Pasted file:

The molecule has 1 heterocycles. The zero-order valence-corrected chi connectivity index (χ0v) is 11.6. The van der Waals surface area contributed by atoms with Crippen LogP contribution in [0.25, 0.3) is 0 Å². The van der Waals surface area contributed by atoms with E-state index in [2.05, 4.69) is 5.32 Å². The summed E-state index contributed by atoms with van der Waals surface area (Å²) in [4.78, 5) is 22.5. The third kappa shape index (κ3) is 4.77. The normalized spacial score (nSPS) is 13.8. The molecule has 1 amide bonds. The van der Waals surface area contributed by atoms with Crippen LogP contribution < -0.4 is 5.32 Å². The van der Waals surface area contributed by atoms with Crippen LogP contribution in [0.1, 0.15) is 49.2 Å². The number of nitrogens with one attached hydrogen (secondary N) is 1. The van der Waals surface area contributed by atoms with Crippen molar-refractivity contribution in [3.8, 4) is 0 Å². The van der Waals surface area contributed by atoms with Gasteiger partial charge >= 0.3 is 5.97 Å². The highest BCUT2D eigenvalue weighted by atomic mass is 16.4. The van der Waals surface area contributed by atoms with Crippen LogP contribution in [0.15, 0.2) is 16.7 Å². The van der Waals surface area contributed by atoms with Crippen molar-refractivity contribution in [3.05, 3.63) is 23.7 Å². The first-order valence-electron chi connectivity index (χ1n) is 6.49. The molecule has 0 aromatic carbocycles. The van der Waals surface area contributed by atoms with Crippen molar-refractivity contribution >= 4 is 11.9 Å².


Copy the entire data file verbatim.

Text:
The molecule has 1 heterocycles. The zero-order valence-corrected chi connectivity index (χ0v) is 11.6. The van der Waals surface area contributed by atoms with Crippen LogP contribution in [0.25, 0.3) is 0 Å². The van der Waals surface area contributed by atoms with E-state index in [2.05, 4.69) is 5.32 Å². The summed E-state index contributed by atoms with van der Waals surface area (Å²) in [4.78, 5) is 22.5. The third kappa shape index (κ3) is 4.77. The normalized spacial score (nSPS) is 13.8. The molecule has 1 amide bonds. The van der Waals surface area contributed by atoms with Crippen LogP contribution < -0.4 is 5.32 Å². The van der Waals surface area contributed by atoms with Crippen LogP contribution in [0.1, 0.15) is 49.2 Å². The number of nitrogens with one attached hydrogen (secondary N) is 1. The van der Waals surface area contributed by atoms with Crippen molar-refractivity contribution in [3.8, 4) is 0 Å². The van der Waals surface area contributed by atoms with Gasteiger partial charge >= 0.3 is 5.97 Å². The highest BCUT2D eigenvalue weighted by atomic mass is 16.4. The van der Waals surface area contributed by atoms with Crippen LogP contribution in [0.15, 0.2) is 16.7 Å². The van der Waals surface area contributed by atoms with Crippen molar-refractivity contribution in [3.05, 3.63) is 23.7 Å². The first-order valence-electron chi connectivity index (χ1n) is 6.49. The molecule has 0 aromatic carbocycles. The van der Waals surface area contributed by atoms with Crippen molar-refractivity contribution >= 4 is 11.9 Å².